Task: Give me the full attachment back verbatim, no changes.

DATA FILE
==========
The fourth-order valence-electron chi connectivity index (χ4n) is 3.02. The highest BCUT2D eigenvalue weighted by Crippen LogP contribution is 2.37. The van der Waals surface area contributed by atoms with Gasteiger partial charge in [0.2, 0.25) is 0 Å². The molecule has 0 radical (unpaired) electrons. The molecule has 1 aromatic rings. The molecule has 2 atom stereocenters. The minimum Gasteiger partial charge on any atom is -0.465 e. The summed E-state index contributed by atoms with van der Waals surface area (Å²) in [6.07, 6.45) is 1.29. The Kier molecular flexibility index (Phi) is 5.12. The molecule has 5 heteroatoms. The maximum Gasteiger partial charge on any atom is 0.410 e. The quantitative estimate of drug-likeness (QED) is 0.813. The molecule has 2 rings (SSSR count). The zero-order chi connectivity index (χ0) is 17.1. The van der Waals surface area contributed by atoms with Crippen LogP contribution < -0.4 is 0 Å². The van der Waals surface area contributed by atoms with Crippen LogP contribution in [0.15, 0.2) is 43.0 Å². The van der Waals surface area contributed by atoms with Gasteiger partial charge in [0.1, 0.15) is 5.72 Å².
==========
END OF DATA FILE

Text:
The fourth-order valence-electron chi connectivity index (χ4n) is 3.02. The highest BCUT2D eigenvalue weighted by Crippen LogP contribution is 2.37. The van der Waals surface area contributed by atoms with Gasteiger partial charge in [0.2, 0.25) is 0 Å². The molecule has 0 radical (unpaired) electrons. The molecule has 1 aromatic rings. The molecule has 2 atom stereocenters. The minimum Gasteiger partial charge on any atom is -0.465 e. The summed E-state index contributed by atoms with van der Waals surface area (Å²) in [6.07, 6.45) is 1.29. The Kier molecular flexibility index (Phi) is 5.12. The molecule has 5 heteroatoms. The maximum Gasteiger partial charge on any atom is 0.410 e. The quantitative estimate of drug-likeness (QED) is 0.813. The molecule has 2 rings (SSSR count). The zero-order chi connectivity index (χ0) is 17.1. The van der Waals surface area contributed by atoms with Crippen LogP contribution < -0.4 is 0 Å². The van der Waals surface area contributed by atoms with Crippen LogP contribution in [0.15, 0.2) is 43.0 Å². The van der Waals surface area contributed by atoms with Gasteiger partial charge in [0.1, 0.15) is 5.72 Å².